Samuel Pero sued his employer, Norfolk Southern Railway, for personal injuries sustained while trying to remove a tree blocking railroad tracks. During discovery, Pero requested video captured by a RailView camera system the railroad installed on a locomotive. Pero sought the video to establish the tree’s position on the railroad tracks but did not own the necessary software to view it. The railroad objected contending production of the video would exceed the scope of its RailView software license. Instead, the railroad stated it would produce the video if Pero purchased a RailView license or, in the alternative, Pero’s lawyer could view the video at the offices of the railroad’s attorneys.
Pero moved to compel production of the video and the court sided with him and observed that comments to Federal Rule of Civil Procedure 34 acknowledge “[u]nder some circumstances, the responding party may need to provide some reasonable amount of technical support . . . or other reasonable assistance to enable the requesting party to use the [requested] information.” The court ordered the railroad to either: 1) provide a laptop loaded with the video that would be returned after the case; or 2) reimburse Pero for the cost of purchasing RailView software.
In its opinion, the court noted that:
Rule 34 clearly envisions that the responding party will bear reasonable burdens in producing discoverable materials in its possession. . . . Police cruiser cameras, store cameras, and surveillance cameras often use unique operating software, which is almost always embedded with additional information — date, location, usage of lights or other tools — but the existence and use of this software cannot insulate against production. [The railroad] cannot use its choice to enter into a software agreement as a shield against producing a relevant piece of discovery, nor can it use the agreement as a basis for attaching burdensome conditions to the production of the recording.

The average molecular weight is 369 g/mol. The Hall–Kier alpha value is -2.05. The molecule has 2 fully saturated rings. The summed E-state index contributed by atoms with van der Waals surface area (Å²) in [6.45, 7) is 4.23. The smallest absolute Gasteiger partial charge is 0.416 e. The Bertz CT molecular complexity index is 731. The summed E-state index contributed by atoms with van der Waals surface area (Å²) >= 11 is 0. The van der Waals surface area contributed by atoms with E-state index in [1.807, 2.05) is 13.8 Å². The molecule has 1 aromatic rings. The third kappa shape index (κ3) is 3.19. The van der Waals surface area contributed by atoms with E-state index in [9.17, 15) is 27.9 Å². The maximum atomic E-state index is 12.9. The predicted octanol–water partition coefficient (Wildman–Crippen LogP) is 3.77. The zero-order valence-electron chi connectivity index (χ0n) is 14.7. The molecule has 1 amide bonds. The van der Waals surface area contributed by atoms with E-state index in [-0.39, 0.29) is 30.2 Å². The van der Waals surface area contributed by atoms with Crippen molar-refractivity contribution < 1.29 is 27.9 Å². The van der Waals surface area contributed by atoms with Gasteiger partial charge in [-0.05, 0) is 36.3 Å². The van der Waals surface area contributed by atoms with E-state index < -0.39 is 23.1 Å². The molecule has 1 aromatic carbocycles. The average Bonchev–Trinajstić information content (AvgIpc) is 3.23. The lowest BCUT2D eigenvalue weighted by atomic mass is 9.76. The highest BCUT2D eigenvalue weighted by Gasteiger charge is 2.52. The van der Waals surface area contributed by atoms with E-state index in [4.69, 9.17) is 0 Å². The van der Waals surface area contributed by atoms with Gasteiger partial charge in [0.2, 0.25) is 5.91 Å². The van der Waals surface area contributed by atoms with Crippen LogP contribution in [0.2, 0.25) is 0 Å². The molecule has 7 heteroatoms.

The complications posed by the video in Pero are not unique. Attorneys handling cases involving electronic medical records (EMR) and electronic health records (EHR) face similar e-discovery hurdles. Partly as a result of provisions in the 2009 Stimulus Act encouraging health care facilities to make “meaningful use” of EMRs, medical records are increasingly digital. As explained in this law journal article by Jeffery L. Masor, discovery involving EMRs is often challenging because EMR software may have inadequate print and export functions for purposes of electronic discovery. As a result, when EMRs are collected and produced in litigation, it is often done inefficiently such as by capturing screenshots. Because of this, metadata, including audit trails, may be lost when the records are produced in ad hoc printed form. Additionally, when reduced to hard copy, related data in EMRs may become disassociated because there is no easy way to tie it together in printed form. Because of this, courts sometimes order health care providers to furnish plaintiffs’ medical records in read-only digital form.
As explained in two prior articles, one on the production format of electronically stored information (ESI), and the other discussing discovery of digital database records, it is best for counsel to work together prior to the production of ESI to address challenges. This is especially true if the digital evidence requires specific software or tools to view or understand it. It is no secret that judges generally prefer agreements among the parties about e-discovery overweighing in on issues that the court may not be well-positioned to decide.